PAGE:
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Price of corn down 1.3 percent at close of CME trading on August 30th following a 2.4 percent decline last week. Soybeans relatively unchanged, soybean meal down 1.7 percent.


Corn continues a downward trend in price. Previously corn responded to the mid-session release of the August WASDE on Monday 12th with a decline by close of trading on that day.  The WASDE documented an unexpected higher yield and an 8.6 percent increase in ending stocks. Currently field evaluation of the status of the 2019 crop is in progress amid conflicts. Soybeans were relatively unchanged this past week but a re-evaluation of yield will be highlighted in the September WASD. This may alter the estimate of ending stock forecast to be 15.8 percent of supply.


The absence of any substantial news regarding negotiations with China and now the new issue of possible intervention by China in Hong Kong has created pessimism over a resolution of the trade conflict. Resumption is scheduled for some undisclosed time during September in Washington suggesting intractability by both the U.S. and China. Current consensus is that there will be no resolution of the trade dispute before the end of 2019. In the interim China has retaliated by banning all imports of agricultural products from the U.S. The threat of increased tariffs is still on the table.


The continuous stream of conflicting statements by White House and Government of China spokespersons over the months since the dispute began is disconcerting to the commodities market and has contributed to price fluctuation.


The following quotations were posted by the CME at close of trading on Friday 30th August compared with values for  22nd August (in parentheses).



Corn (cents per bushel)

Sept.  357  (362)        

Dec.    369 (370) 

Soybeans (cents per bushel)

Sept.   857  (858)

Nov.   868 (870)         

Soybean meal ($ per ton)

Sept.   289  (294)

Dec.   295 (300)



Changes in the price of corn, soybeans and soybean meal this past week were:-

COMMODITY Change from past week %
Corn: Sept. quotation down 5 cents per Bu (-1.3 percent)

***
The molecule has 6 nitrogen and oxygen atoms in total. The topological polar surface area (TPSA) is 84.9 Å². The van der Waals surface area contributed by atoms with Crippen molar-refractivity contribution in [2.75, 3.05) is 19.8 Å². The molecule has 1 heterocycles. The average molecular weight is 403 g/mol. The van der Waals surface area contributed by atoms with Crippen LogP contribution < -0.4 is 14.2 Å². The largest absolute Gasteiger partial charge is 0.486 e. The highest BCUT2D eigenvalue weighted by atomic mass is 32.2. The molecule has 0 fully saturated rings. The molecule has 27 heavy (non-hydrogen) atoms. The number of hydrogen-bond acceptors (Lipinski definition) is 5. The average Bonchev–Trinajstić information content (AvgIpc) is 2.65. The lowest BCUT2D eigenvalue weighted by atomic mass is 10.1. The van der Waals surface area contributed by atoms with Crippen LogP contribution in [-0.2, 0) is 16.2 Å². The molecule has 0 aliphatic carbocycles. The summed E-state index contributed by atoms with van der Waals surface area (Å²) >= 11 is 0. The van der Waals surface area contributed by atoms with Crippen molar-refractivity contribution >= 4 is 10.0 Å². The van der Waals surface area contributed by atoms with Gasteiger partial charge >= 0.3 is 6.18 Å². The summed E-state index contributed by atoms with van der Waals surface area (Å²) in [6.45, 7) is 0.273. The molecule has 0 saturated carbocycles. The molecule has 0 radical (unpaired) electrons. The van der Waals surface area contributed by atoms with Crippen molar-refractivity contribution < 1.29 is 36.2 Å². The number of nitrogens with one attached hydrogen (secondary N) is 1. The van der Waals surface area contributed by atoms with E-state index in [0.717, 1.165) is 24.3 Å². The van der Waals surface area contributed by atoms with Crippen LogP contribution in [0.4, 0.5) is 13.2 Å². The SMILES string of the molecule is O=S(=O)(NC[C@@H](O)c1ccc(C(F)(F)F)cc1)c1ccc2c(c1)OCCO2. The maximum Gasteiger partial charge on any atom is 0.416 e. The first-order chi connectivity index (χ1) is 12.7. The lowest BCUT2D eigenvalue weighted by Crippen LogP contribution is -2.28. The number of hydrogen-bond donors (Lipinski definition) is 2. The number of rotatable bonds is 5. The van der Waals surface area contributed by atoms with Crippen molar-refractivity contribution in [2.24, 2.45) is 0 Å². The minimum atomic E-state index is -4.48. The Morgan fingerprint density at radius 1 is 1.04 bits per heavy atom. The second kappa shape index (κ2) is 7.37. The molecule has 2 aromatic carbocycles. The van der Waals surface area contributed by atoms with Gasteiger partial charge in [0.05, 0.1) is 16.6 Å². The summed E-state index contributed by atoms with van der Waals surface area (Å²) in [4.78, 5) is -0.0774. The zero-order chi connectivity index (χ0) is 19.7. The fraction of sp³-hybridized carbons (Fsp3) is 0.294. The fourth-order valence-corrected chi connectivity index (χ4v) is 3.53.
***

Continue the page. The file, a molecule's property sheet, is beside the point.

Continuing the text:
Soybeans: Sept. quotation down 1 cents per Bu (-0.1 percent)
Soybean Meal: Sept. quotation down $5 per ton (-1.7 percent)


  • For each 10 cent per bushel change in corn:-

The cost of egg production would change by 0.45 cent per dozen

The cost of broiler production would change by 0.25 cent per pound live weight


  • For each $10 per ton change in the price of soybean meal:-

The cost of egg production would change by 0.44 cent per dozen

The cost of broiler production would change by 0.25 cent per pound live weight



Subscribers are referred to the weekly USDA Crop Progress Report and the August 12th WASDE posted under the STATISTICS tab.


In June some concessions were promised by China to reduce coercive trade practices and clarify dispute resolution. Subsequently U.S. negotiators claim that China has backtracked on structural issues hence the threat of more stringent tariffs and embargos on trade with tech. companies in China.


Prices will be determined by estimates of ending stocks as influenced by the 2019 harvest, exports and domestic use.


For comparison the values below are commodity prices posted by the Dalian Commodity Exchange in $US per short ton* at market open on August 13th 2019 (local time) with comparable August 30th closing CME values in parentheses:-

  Corn $236 ($130)

  Soybeans $448 ($256)

  Soybean meal $372 ($289)

*(conversion  Rmb7.14=$US1 effective August 30th)


The August 12th 2019 WASDE Report #591, projected that 82.0 million acres of corn will be harvested in 2019 to produce 13.90 Billion bushels. The WASDE projected a harvest of  3.68 Billion bushels of soybeans from  75.9  million acres. The levels of production and ending stocks for the two commodities are based on completion of planting in June and current data on harvest area and projected yield. The WASDE to be published in mid-September will confirm the projected yields and ending stocks of corn and soybeans respectively.


The corn price was adversely affected by the August 9th decision by the EPA to grant 31 and to deny six waivers to refineries. This action according to the Renewable Fuel Association decreased demand by 1 billion gallons of biofuel. This was reflected in a sharp decline in the value of a RIN from 20 to 11 cents. Ethanol spot price was $1.34 per gallon 0n August 30th  ($1.27 per gallon on August 9th).


Unless shipments of corn and especially soybeans to China resume in volume, which is highly unlikely, the financial future for row-crop farmers in 2019 appears bleak despite the release of two tranches of support funding in 2018 amounting to  $8 billion as “short-term” compensation for disruption in trade. On July 25th the USDA announced a $16 million package to support agriculture with Market Facilitation funds to be distributed in three tranches. The first payment has commenced through the Farm Services Agency under authority of the Commodity Credit Corporation.  Payments will be based on a value corresponding to the higher of 50 percent of the Producer’s calculated payment or $15 per acre, provided a cover crop is planted.


The magnitude of the second (November 2019) and third (January 2020) payments will be decided on according to prevailing conditions. Regulations framed in terms of the Additional Supplementation Appropriations for Disaster Relief Act of 2019 enacted in June will determine eligibility.